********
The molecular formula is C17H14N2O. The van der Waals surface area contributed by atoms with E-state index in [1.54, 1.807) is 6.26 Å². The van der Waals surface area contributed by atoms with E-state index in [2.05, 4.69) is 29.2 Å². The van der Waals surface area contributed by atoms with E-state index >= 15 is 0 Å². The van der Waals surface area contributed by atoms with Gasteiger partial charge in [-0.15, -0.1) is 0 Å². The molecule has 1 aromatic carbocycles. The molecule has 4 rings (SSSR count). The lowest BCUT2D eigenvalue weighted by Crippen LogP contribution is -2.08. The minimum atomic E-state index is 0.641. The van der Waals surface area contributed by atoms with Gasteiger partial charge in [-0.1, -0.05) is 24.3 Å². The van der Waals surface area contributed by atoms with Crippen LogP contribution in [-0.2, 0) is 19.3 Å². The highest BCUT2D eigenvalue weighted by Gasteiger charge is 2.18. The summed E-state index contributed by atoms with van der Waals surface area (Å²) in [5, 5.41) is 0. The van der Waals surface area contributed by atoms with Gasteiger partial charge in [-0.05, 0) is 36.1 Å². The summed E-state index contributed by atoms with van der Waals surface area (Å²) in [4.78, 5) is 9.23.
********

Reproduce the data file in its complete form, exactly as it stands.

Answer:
The molecular formula is C17H14N2O. The van der Waals surface area contributed by atoms with E-state index in [1.54, 1.807) is 6.26 Å². The van der Waals surface area contributed by atoms with E-state index in [2.05, 4.69) is 29.2 Å². The van der Waals surface area contributed by atoms with E-state index >= 15 is 0 Å². The van der Waals surface area contributed by atoms with Gasteiger partial charge in [-0.15, -0.1) is 0 Å². The molecule has 1 aromatic carbocycles. The molecule has 4 rings (SSSR count). The lowest BCUT2D eigenvalue weighted by Crippen LogP contribution is -2.08. The minimum atomic E-state index is 0.641. The van der Waals surface area contributed by atoms with Gasteiger partial charge in [-0.1, -0.05) is 24.3 Å². The van der Waals surface area contributed by atoms with Crippen LogP contribution in [-0.2, 0) is 19.3 Å². The highest BCUT2D eigenvalue weighted by Gasteiger charge is 2.18. The summed E-state index contributed by atoms with van der Waals surface area (Å²) in [5, 5.41) is 0. The van der Waals surface area contributed by atoms with Gasteiger partial charge in [-0.05, 0) is 36.1 Å². The summed E-state index contributed by atoms with van der Waals surface area (Å²) in [4.78, 5) is 9.23.